Things are not good in Jordan. People of all classes are openly discontented, and deteriorating economic conditions, coupled with a radical reorientation of foreign policy, have alienated many from the Hashemite monarchy.
What's dangerous is that more and more East Bank "tribes," long the bedrock of Hashemite rule, now seem ready to blame grievances on King Hussein rather than his minions.
It is not surprising that in mid-August King Hussein spoke darkly of irresponsible forces working in league with foreign powers to undermine Jordan's democracy. He warned he would strike with an "iron hand" against riots in the southern towns of Ma'an, Tafilah, and Karak.
The crisis escalated when opposition parties called for the resignation of the Cabinet of Prime Minister Abdul-Karim Kabarati, which had raised the price of bread. In an unprecedented challenge to the authority of the king, pamphleteers in Karak voiced demands for a directly elected prime minister. Simultaneously, a battle raged in Karak between the townspeople and Bedouin police.
It was reported the Army used live ammunition and imposed a curfew on Karak. Recognizing the gravity of the situation, King Hussein took personal charge in the south. A massive show of force deterred planned demonstrations in Salt, 20 kilometers north of the capital Amman. By nightfall "precautionary arrests" had placed activists and local leaders behind bars in Irbid and other northern towns. By then new disturbances had rocked Amman.
Like the riots that broke out in April 1989, the uprising in the south was an East Bank affair. The large cities, with their concentrations of Palestinian refugees - in recent elections bastions of support for the Palestine Liberation Organization and the Islamist opposition - remained quiet. Sparked by price rises (oil and gasoline in 1989, bread and barley in 1996) and an unresponsive government, both outbreaks were confined to small, clannish communities mobilized through family ties and by word of mouth.
The few grow rich
Many Jordanians believe that the king had shown little sign of addressing the agenda of public accountability and social justice demanded by the 1989 riots. While a small class of well-connected businessmen have grown rich on rising land and share prices in the wake of the 1990 Gulf war, unemployment remains in double digits. Between one-fifth and one-third of households subsist on incomes below the official poverty line, and in the south growing numbers live in "absolute poverty," unable to afford adequate food or clothing.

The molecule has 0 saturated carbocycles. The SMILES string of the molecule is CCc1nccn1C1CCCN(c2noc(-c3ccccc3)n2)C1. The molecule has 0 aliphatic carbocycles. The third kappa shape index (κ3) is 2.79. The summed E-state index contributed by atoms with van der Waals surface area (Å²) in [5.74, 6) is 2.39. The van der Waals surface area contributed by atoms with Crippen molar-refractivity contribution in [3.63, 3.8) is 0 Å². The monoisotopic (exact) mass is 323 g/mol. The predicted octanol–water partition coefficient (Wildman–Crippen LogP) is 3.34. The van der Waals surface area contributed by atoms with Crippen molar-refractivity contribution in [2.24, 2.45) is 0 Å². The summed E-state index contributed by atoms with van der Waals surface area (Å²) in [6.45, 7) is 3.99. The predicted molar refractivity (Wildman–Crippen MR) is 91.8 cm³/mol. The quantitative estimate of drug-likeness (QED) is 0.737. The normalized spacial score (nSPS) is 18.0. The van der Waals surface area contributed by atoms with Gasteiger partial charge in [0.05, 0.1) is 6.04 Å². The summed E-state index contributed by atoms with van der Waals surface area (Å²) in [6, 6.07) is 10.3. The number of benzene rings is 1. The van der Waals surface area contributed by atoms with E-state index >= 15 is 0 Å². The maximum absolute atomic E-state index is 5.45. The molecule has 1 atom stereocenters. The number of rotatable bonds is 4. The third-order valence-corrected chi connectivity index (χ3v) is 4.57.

International Monetary Fund-inspired reforms have imposed a regressive sales tax while reducing taxes on profits and capital gains. With the raising of the price of bread, economic liberalization has begun to threaten the system of public subsidy and government employment that sustains most East Jordanians.
Furthermore, since signing the peace treaty with Israel in 1994, King Hussein has pressed on with normalization of relations at a pace altogether too fast for popular taste. And the king has pursued an unpopular strategy of distancing Jordan from some of its Arab neighbors. King Hussein sold his treaty with Israel by promising Jordanians foreign investment and economic growth.
The appointment of the Kabarati Cabinet was portrayed as a "White Revolution" that would purge the corrupt old guard and usher in prosperity and a market economy. But Jordanians have so far seen little of the fruits of peace. And after two decades of governmental neglect, many southerners believe that any economic peace dividend would go to the urban and largely Palestinian business class.
Complicating Jordan's difficulties is a vacuum of leadership that is the talk of Amman. King Hussein has often absented himself abroad. By one count, he has spent only 45 days in his kingdom this year. His absence is not helped by the inexperience of the Kabarati Cabinet. Neither the Cabinet nor the royal court gave due weight to clear portents of the impending storm: a noisy demonstration by Bani Sakhr tribesmen outside the prime ministry protesting plans to lift the subsidy on barley and animal feed, and a boycott of the parliamentary debate on the bread issue by members of the opposition Islamic Action Front.
Bread price up 300 percent
Instead the government chose to force through 300 percent rises in the price of bread. In a debate seen on television by the populace, Kabarati himself overruled a compromise measure drawn up by a committee of 24 moderate and normally progovernment parliamentarians. For many Jordanians, the prime minister seemed to be flouting public opinion and closing all avenues except recourse to the street.
In 1989 Hussein's younger brother, Crown Prince Hasan, standing in as regent, held back from using troops against the rioters. With the Bedouin police crackdown on demonstrators in Karak, King Hussein unleashed the force of the state on those who had been his most loyal supporters. Disquiet in the political elite expressed itself in a call for constitutional reform by some 40 prominent personalities (including two ex-premiers and a former speaker of parliament) and in the resignation of the king's national security adviser.
Time and again, King Hussein has proved a skillful tactician, a brilliant survivor in a precarious domestic and regional environment. He has outmaneuvered opponents by sensing the political pulse of his people. But many supporters worry that he is losing touch with citizens' hopes and fears. Resolution of the current crisis depends on the king's willingness to reconnect with the people and put his house in order.
*Fawaz A. Gerges, who is completing a book on political Islam, is an assistant professor of international affairs and Middle Eastern history at Sarah Lawrence College in Bronxville, N.Y. Tariq Tell is a researcher on the Middle East in Amman, Jordan.